# Metric Conversions Activity for 5th and 6th Grades

​I’ve got a metric conversions matching activity for you to use with your upper elementary or middle school math students!

After measuring with meter sticks and then finding the decimeter measurement of our classroom one day, we then worked on matching metric measurements.

Students were in groups of 2-3 students to complete this math activity.

## Metric Conversions Matching Activity Steps

1) I gave each group 21 cards (7 sets of 3). Each set of 3 had equivalent measurements, in meter, centimeter, and millimeter form, but the measurements were not labeled with their units.
2) Students set up “Meter,” “Centimeter,” and “Millimeter,” headings on their boards, and then had to determine which measurements to put in which categories, so that the measurements in each column would be equivalent.

For example, they had to place the cards 7, 700, 7,000 under meter, centimeter, and millimeter, respectively. (Example in picture.)
I used several similar numbers, so students couldn’t just go by the initial digit to match the numbers:-) Most students did a good job with this, placing the numbers in the appropriate columns.

 Students place the numbers in the correct column. Students add the dm column

## After the Metric Conversions Matching Activity

After I checked each group to be sure they were correct, I instructed students to add a decimeter column and write the equivalent decimeter measurements.

​Most students used the poster pictured here to be sure that they place their decimeter column correctly. I believe every group in every class had their decimeter measurements correct….they did a great job figuring this out together!

After having their decimeter measurements checked, students had to make observations of the numbers in each column….

• how did the numbers change as they moved from one column to another,
• what is the relationship between the numbers?

These observations were written in their journals. Some observations were:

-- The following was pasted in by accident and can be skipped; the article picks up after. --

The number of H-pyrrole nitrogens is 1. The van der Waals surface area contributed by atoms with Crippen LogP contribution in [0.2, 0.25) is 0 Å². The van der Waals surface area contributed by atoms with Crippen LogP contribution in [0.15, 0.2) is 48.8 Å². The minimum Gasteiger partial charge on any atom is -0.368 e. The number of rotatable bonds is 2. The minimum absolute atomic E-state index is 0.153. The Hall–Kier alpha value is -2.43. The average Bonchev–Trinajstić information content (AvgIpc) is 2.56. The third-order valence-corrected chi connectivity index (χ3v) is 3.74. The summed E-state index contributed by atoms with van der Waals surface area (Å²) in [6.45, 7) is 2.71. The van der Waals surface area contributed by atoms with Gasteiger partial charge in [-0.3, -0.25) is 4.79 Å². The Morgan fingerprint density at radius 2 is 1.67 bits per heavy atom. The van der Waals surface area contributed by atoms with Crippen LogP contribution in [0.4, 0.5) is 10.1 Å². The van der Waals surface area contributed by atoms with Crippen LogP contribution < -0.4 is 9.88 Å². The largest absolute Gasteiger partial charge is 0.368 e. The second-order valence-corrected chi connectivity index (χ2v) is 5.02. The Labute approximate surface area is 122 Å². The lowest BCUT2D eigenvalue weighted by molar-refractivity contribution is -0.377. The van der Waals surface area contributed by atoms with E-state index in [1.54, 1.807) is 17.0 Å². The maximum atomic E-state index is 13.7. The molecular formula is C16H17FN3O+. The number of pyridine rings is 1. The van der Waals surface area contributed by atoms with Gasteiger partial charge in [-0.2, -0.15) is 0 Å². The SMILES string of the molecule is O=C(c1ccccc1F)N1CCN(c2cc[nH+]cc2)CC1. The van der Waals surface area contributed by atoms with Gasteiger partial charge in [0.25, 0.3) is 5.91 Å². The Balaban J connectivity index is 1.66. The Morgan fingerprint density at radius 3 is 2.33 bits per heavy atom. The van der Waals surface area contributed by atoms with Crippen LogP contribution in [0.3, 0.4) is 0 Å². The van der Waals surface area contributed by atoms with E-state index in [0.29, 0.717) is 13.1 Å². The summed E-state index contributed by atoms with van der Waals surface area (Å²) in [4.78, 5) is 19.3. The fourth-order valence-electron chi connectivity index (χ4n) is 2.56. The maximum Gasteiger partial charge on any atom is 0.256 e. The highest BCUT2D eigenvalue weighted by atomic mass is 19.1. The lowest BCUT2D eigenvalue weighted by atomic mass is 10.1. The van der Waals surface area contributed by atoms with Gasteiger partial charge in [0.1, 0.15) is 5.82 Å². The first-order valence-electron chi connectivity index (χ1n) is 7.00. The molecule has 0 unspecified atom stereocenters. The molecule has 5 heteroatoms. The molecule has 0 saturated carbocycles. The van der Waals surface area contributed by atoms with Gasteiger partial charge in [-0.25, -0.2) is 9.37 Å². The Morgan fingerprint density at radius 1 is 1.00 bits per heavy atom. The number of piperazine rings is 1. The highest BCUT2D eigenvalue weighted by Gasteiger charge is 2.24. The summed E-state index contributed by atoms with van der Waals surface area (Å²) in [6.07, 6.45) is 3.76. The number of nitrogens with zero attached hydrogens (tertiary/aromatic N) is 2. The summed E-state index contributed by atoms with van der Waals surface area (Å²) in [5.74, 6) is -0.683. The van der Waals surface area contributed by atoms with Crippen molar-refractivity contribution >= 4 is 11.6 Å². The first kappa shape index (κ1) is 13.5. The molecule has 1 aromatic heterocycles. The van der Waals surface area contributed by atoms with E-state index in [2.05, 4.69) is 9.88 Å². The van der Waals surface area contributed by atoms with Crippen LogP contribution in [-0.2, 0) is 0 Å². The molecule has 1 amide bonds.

• “The numbers get bigger as the units get smaller”
• “Every time you move right, you add a zero (except when there’s a decimal)”
• “Multiply by 10 every time you go to the right.”

The class observations got better later in the day (because those kids had science before math and had gotten some additional information!) Hopefully, getting this information in two different classes, in two different ways, will help the students to have a better grasp of the information than they have in the past (usually this info is just taught in science.)

The Metric Matching, which you can download below, has 2 different sets of 21 cards; I used the first page last week and used the second, more challenging page, today.

You can also grab some free metric problem solving in my follow-up post to this one, where I share the 2nd day of the metric matching activity:-)

## Ellie

### 7 Ways to Practice Multiplication Facts in Middle School

Welcome to Cognitive Cardio Math! I’m Ellie, a wife, mom, grandma, and dog ‘mom,’ and I’ve spent just about my whole life in school! With nearly 30 years in education, I’ve taught:

• All subject areas in 4th and 5th grades
• Math, ELA, and science in 6th grade (middle school)

I’ve been creating resources for teachers since 2012 and have worked in the elearning industry for about five years as well!